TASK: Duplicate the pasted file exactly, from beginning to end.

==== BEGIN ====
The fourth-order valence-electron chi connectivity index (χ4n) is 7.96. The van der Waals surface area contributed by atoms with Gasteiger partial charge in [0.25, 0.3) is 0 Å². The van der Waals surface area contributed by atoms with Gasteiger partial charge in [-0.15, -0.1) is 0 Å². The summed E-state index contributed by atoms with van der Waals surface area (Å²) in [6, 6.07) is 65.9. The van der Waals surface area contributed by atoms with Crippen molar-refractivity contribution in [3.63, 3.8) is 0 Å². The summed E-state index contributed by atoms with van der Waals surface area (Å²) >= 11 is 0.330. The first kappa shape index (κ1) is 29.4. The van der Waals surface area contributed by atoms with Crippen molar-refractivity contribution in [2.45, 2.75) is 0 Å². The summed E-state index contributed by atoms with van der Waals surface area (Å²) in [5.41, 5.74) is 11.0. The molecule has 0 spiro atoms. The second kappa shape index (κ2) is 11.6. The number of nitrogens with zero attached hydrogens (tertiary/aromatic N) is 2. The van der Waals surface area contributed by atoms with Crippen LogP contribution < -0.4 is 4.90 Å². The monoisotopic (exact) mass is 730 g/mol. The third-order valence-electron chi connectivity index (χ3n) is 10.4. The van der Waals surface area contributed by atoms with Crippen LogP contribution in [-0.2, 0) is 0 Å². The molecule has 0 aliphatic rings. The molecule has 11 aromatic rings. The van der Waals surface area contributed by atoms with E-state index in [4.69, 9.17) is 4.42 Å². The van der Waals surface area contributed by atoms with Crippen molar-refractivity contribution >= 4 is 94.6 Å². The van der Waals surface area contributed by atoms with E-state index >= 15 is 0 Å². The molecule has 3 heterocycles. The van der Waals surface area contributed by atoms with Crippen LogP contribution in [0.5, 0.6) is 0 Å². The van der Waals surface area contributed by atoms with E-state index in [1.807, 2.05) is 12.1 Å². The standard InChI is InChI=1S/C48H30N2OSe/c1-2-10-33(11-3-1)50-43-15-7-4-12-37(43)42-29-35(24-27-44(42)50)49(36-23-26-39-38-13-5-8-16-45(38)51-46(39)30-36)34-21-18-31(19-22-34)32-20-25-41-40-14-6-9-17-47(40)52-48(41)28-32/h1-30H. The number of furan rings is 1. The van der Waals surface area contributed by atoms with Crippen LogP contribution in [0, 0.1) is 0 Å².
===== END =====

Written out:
The fourth-order valence-electron chi connectivity index (χ4n) is 7.96. The van der Waals surface area contributed by atoms with Gasteiger partial charge in [0.25, 0.3) is 0 Å². The van der Waals surface area contributed by atoms with Gasteiger partial charge in [-0.15, -0.1) is 0 Å². The summed E-state index contributed by atoms with van der Waals surface area (Å²) in [6, 6.07) is 65.9. The van der Waals surface area contributed by atoms with Crippen molar-refractivity contribution in [3.63, 3.8) is 0 Å². The summed E-state index contributed by atoms with van der Waals surface area (Å²) >= 11 is 0.330. The first kappa shape index (κ1) is 29.4. The van der Waals surface area contributed by atoms with Crippen molar-refractivity contribution in [2.45, 2.75) is 0 Å². The summed E-state index contributed by atoms with van der Waals surface area (Å²) in [5.41, 5.74) is 11.0. The molecule has 0 spiro atoms. The second kappa shape index (κ2) is 11.6. The number of nitrogens with zero attached hydrogens (tertiary/aromatic N) is 2. The van der Waals surface area contributed by atoms with Crippen LogP contribution < -0.4 is 4.90 Å². The monoisotopic (exact) mass is 730 g/mol. The third-order valence-electron chi connectivity index (χ3n) is 10.4. The van der Waals surface area contributed by atoms with Crippen LogP contribution in [-0.2, 0) is 0 Å². The molecule has 0 aliphatic rings. The molecule has 11 aromatic rings. The van der Waals surface area contributed by atoms with E-state index in [4.69, 9.17) is 4.42 Å². The van der Waals surface area contributed by atoms with Crippen molar-refractivity contribution >= 4 is 94.6 Å². The van der Waals surface area contributed by atoms with E-state index >= 15 is 0 Å². The molecule has 3 heterocycles. The van der Waals surface area contributed by atoms with Crippen LogP contribution in [0.5, 0.6) is 0 Å². The van der Waals surface area contributed by atoms with E-state index in [1.807, 2.05) is 12.1 Å². The standard InChI is InChI=1S/C48H30N2OSe/c1-2-10-33(11-3-1)50-43-15-7-4-12-37(43)42-29-35(24-27-44(42)50)49(36-23-26-39-38-13-5-8-16-45(38)51-46(39)30-36)34-21-18-31(19-22-34)32-20-25-41-40-14-6-9-17-47(40)52-48(41)28-32/h1-30H. The number of furan rings is 1. The van der Waals surface area contributed by atoms with Crippen LogP contribution in [0, 0.1) is 0 Å².